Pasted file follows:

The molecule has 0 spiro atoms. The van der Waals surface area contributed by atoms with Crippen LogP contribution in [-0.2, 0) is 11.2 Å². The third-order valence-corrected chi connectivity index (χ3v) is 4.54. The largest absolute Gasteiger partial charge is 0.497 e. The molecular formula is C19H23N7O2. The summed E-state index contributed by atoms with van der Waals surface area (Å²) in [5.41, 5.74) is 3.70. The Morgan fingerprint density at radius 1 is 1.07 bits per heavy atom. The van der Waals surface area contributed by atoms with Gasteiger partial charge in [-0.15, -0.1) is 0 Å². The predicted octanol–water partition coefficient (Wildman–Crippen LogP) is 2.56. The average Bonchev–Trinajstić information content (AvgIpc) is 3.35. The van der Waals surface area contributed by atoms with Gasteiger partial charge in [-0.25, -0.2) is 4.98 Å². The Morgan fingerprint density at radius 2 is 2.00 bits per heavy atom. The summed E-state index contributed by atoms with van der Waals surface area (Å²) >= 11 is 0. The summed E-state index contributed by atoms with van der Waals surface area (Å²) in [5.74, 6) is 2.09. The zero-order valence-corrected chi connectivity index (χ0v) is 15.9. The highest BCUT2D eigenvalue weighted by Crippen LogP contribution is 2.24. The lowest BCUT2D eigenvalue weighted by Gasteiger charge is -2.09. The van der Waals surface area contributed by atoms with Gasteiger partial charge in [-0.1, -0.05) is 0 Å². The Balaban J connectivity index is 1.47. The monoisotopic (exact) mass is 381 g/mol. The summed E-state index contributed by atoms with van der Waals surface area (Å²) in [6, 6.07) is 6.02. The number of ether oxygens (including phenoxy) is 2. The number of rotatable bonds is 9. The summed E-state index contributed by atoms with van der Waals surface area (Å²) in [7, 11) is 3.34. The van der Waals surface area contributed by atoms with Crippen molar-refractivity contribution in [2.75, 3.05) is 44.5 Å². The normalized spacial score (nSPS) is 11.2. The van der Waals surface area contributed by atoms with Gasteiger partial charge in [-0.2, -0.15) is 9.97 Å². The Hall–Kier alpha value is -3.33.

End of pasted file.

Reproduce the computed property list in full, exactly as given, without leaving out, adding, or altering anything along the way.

The molecule has 0 spiro atoms. The van der Waals surface area contributed by atoms with Crippen LogP contribution in [-0.2, 0) is 11.2 Å². The third-order valence-corrected chi connectivity index (χ3v) is 4.54. The largest absolute Gasteiger partial charge is 0.497 e. The molecular formula is C19H23N7O2. The summed E-state index contributed by atoms with van der Waals surface area (Å²) in [5.41, 5.74) is 3.70. The Morgan fingerprint density at radius 1 is 1.07 bits per heavy atom. The van der Waals surface area contributed by atoms with Gasteiger partial charge in [-0.15, -0.1) is 0 Å². The predicted octanol–water partition coefficient (Wildman–Crippen LogP) is 2.56. The average Bonchev–Trinajstić information content (AvgIpc) is 3.35. The van der Waals surface area contributed by atoms with Gasteiger partial charge in [-0.25, -0.2) is 4.98 Å². The Morgan fingerprint density at radius 2 is 2.00 bits per heavy atom. The summed E-state index contributed by atoms with van der Waals surface area (Å²) >= 11 is 0. The summed E-state index contributed by atoms with van der Waals surface area (Å²) in [5.74, 6) is 2.09. The zero-order valence-corrected chi connectivity index (χ0v) is 15.9. The highest BCUT2D eigenvalue weighted by Crippen LogP contribution is 2.24. The lowest BCUT2D eigenvalue weighted by Gasteiger charge is -2.09. The van der Waals surface area contributed by atoms with Gasteiger partial charge in [-0.1, -0.05) is 0 Å². The Balaban J connectivity index is 1.47. The monoisotopic (exact) mass is 381 g/mol. The summed E-state index contributed by atoms with van der Waals surface area (Å²) in [6, 6.07) is 6.02. The number of ether oxygens (including phenoxy) is 2. The number of rotatable bonds is 9. The summed E-state index contributed by atoms with van der Waals surface area (Å²) in [7, 11) is 3.34. The van der Waals surface area contributed by atoms with Crippen molar-refractivity contribution in [2.75, 3.05) is 44.5 Å². The normalized spacial score (nSPS) is 11.2. The van der Waals surface area contributed by atoms with Gasteiger partial charge in [-0.2, -0.15) is 9.97 Å². The Hall–Kier alpha value is -3.33.